50th Anniversary, 1956 Hungarian Uprising
February 13, 2006
50th Anniversary, 1956 Hungarian Uprising Rabbi Arthur Schneier, along with Hungarian Ambassador Simonyi, Undersecretary of State Nicholas Burns, Congressman Tom Lantos, Cardinal Theodore McCarrick, and Reverend Wilson Gunn today participated in a ceremony and reception to commemorate the 50th anniversary of the 1956 Hungarian Revolution in the Benjamin Franklin Room of the U.S. Department of State, hosted by Secretary of State Condoleeza Rice.

Rabbi Schneier, who has a rich personal history with Hungary, commented, "I speak to you today as a man who was once a child who found refuge in Hungary, escaping the Nazi rule in Vienna. In Budapest, however, I also experienced tyranny, persecution and degradation, but I never lost hope---even with the loss of life of so many in the Holocaust----that freedom would triumph and dictatorship and totalitarian rule would founder and collapse. 50 years ago the Hungarian people showed the yearning of the human being for freedom. They planted the seeds of what is today's democratic nation of Hungary."

Secretary of State Rice remarked that, "For 12 days in 1956, the Hungarian people caught a fleeting glimpse of their independence. Armed with little more than a love of liberty, the impatient patriots of Hungary rose up against the mighty Soviet empire. They stormed the jails and they freed political prisoners. They took back their country's radio waves and broadcast the censored sounds of Mozart and Beethoven. And they imagined a new future for Hungary, where they and their fellow citizens would determine their own future in freedom without facing foreign oppression or fearing the midnight knock of the secret police.

The hope for independence was never extinguished in the Hungarian people. They resisted Soviet imperialism to the very end and they were the first in their region to make the transition to democracy. Immediately, Hungary's free government began realizing the goals that all Hungarians had longed for during the dark days of communism: liberty and human rights, the rule of law and equal justice, free enterprise and growing wealth. Today, the nation of Hungary is a model for all the world of the security and the prosperity and the success that come with freedom and democracy."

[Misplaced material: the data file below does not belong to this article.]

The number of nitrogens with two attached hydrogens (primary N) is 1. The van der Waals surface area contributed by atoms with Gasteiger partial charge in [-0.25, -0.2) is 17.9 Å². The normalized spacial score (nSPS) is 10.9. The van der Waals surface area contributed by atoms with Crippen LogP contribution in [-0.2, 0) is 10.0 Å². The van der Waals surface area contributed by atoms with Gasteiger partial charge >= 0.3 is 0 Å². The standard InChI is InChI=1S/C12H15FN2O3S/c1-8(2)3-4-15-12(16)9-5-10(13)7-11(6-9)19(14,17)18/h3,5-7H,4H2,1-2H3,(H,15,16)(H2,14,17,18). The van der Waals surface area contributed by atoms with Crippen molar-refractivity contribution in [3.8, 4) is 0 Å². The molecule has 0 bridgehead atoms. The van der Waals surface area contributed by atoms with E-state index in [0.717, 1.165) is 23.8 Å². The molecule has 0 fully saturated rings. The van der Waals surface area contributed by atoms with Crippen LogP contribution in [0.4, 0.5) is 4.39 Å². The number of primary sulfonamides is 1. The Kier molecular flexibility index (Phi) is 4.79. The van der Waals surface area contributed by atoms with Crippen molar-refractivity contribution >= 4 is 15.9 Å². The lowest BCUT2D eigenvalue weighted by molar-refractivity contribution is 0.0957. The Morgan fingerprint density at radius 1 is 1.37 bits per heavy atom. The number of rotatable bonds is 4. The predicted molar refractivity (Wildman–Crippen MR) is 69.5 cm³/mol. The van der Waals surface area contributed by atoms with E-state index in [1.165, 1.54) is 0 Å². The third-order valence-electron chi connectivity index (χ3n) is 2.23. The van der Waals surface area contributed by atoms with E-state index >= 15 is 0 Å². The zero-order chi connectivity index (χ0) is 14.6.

The 1956 Revolution was a popular uprising of students and workers seeking liberation from the totalitarian grip of the Soviet Union. Soviet troops and tanks were immediately sent into Budapest to quash the populist revolt. The tragic result of this watershed event in modern Hungarian history was that 2,700 Hungarians died in the fighting, more than 340 were tried and executed, 22,000 were sent to prison, 13,000 to Soviet internment camps and 200,000 (an estimated 2% of the popuation) fled the country, with 80,000 coming to the United States, adding to the "diverse and wonderful character of America". It was, Rabbi Schneier noted, a moment when "The Hungarian people sought liberation from the 'Darkness at Noon.' It was truly the first small crack in the Iron Curtain."

Born in Vienna, Austria, March 20, 1930, Rabbi Schneier lived under Nazi occupation in Budapest during World War II and arrived in the United States in 1947. President Carter appointed him as a member of the U.S. Delegation for the Return of the Crown of St. Stephen to Hungary in 1979.
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